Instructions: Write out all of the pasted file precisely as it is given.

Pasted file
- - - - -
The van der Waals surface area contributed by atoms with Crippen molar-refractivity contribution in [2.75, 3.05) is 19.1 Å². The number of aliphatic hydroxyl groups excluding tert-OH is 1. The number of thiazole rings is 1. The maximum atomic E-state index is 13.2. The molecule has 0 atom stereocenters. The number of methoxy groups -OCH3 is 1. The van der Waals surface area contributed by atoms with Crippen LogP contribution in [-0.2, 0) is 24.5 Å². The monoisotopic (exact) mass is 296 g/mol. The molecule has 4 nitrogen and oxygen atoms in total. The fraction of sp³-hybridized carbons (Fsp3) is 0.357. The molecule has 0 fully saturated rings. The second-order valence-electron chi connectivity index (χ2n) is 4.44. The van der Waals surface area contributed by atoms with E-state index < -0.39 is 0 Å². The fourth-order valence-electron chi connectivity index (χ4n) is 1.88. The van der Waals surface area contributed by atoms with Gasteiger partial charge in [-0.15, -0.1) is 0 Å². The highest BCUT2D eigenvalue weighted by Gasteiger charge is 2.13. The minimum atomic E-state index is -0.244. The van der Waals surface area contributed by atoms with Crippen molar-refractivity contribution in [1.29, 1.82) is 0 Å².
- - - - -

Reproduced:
The van der Waals surface area contributed by atoms with Crippen molar-refractivity contribution in [2.75, 3.05) is 19.1 Å². The number of aliphatic hydroxyl groups excluding tert-OH is 1. The number of thiazole rings is 1. The maximum atomic E-state index is 13.2. The molecule has 0 atom stereocenters. The number of methoxy groups -OCH3 is 1. The van der Waals surface area contributed by atoms with Crippen LogP contribution in [-0.2, 0) is 24.5 Å². The monoisotopic (exact) mass is 296 g/mol. The molecule has 4 nitrogen and oxygen atoms in total. The fraction of sp³-hybridized carbons (Fsp3) is 0.357. The molecule has 0 fully saturated rings. The second-order valence-electron chi connectivity index (χ2n) is 4.44. The van der Waals surface area contributed by atoms with E-state index < -0.39 is 0 Å². The fourth-order valence-electron chi connectivity index (χ4n) is 1.88. The van der Waals surface area contributed by atoms with Gasteiger partial charge in [-0.15, -0.1) is 0 Å². The highest BCUT2D eigenvalue weighted by Gasteiger charge is 2.13. The minimum atomic E-state index is -0.244. The van der Waals surface area contributed by atoms with Crippen molar-refractivity contribution in [1.29, 1.82) is 0 Å².